Pollution pressure on our rivers
THE Swan River Trust hosted Community Newspaper Group reporter Jon Bassett on the river recently after the State Government absorbed the agency into the Department of Parks and Wildlife and before the estuary becomes one of three top policy areas this year. THE Swan River is in a better condition than many assume but there is still work to be done, Swan River Trust (SRT) acting general manager Mark Cugley says.
“Overall, it’s in good condition, based on the fact that people can continue to swim along it, the amount of fish and it supporting a vibrant dolphin population,” Mr Cugley said.
The SRT works to control excess nutrients reaching the river, including a $3 million project at the Bayswater Brook main drain where 150,000 riverbank plants may stop 1.3 tonnes of nitrogen reaching the river each year.
Nitrogen and phosphates from fertilisers can create toxic algae blooms in hot weather, so the Trust’s Midland and Wilson plants pump oxygen into the water to provide refuges from the blooms for fish in the rivers’ upper reaches.
However, it has been revealed that Ellenbrook is the worst tributary for the pollution, breaching short- and long-term reduction targets in the past four years.
Mr Cugley said 14 other Swan River catchments were meeting 20-year targets and work would continue with the catchments’ councils, farmers, golf courses and landscapers to reduce fertilisers, while other Government agencies would enforce the Swan and Canning Rivers Management Act.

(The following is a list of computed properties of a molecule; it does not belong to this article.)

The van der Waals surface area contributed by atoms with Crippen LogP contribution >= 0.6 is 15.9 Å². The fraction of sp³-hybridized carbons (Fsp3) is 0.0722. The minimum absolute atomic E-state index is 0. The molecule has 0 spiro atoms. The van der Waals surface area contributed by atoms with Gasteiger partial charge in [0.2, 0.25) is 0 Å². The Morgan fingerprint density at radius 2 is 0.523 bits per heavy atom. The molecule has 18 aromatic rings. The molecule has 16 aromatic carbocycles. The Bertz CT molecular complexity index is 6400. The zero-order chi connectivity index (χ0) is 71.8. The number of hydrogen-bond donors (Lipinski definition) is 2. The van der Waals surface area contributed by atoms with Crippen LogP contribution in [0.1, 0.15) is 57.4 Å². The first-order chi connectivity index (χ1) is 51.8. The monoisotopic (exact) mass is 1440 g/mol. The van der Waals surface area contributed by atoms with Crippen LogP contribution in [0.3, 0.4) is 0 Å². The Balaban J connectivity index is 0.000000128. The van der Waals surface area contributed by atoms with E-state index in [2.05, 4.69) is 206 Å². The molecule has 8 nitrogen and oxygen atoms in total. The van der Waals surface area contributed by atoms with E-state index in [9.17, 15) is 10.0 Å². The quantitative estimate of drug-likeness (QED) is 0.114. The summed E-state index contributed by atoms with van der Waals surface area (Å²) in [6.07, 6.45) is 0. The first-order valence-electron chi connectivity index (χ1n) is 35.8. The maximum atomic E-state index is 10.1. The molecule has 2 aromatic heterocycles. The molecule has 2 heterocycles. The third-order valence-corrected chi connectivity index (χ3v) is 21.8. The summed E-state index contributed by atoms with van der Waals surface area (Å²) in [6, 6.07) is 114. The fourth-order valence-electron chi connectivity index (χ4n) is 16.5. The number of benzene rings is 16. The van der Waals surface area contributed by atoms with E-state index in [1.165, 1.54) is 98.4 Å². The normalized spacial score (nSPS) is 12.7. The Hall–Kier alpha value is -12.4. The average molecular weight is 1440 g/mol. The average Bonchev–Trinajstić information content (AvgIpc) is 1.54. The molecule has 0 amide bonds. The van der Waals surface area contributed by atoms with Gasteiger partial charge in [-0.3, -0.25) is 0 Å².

He said the rivers would continue to be affected by a growing population and a drying climate, so the SRT would continue to educate the public about the threats.
Downstream, three screens will block any plumes during digging of a boating basin soon to start at Elizabeth Quay in the Perth CBD and the SRT continues to prioritise funds for riverbank restoration and riverwall repairs
SRT statutory assessment manager Jennifer Stritzke said monitoring had not indicated any inflow of contamination from historic dumps near the quay works. Ms Stritzke said much of what came out of the large main drain adjacent to the Quay and into the Swan would have flowed from Lake Monger, which was fed by smaller drains taking road run-off from places as far away as Shenton Park.
Acting riverpark manager Roland Mau said the river had been divided into 350 sections to decide which river wall repairs got funded, with council contributions depending on the frequency and type of public use at that part of the river.
Swan River Trust’s Mark Cugley.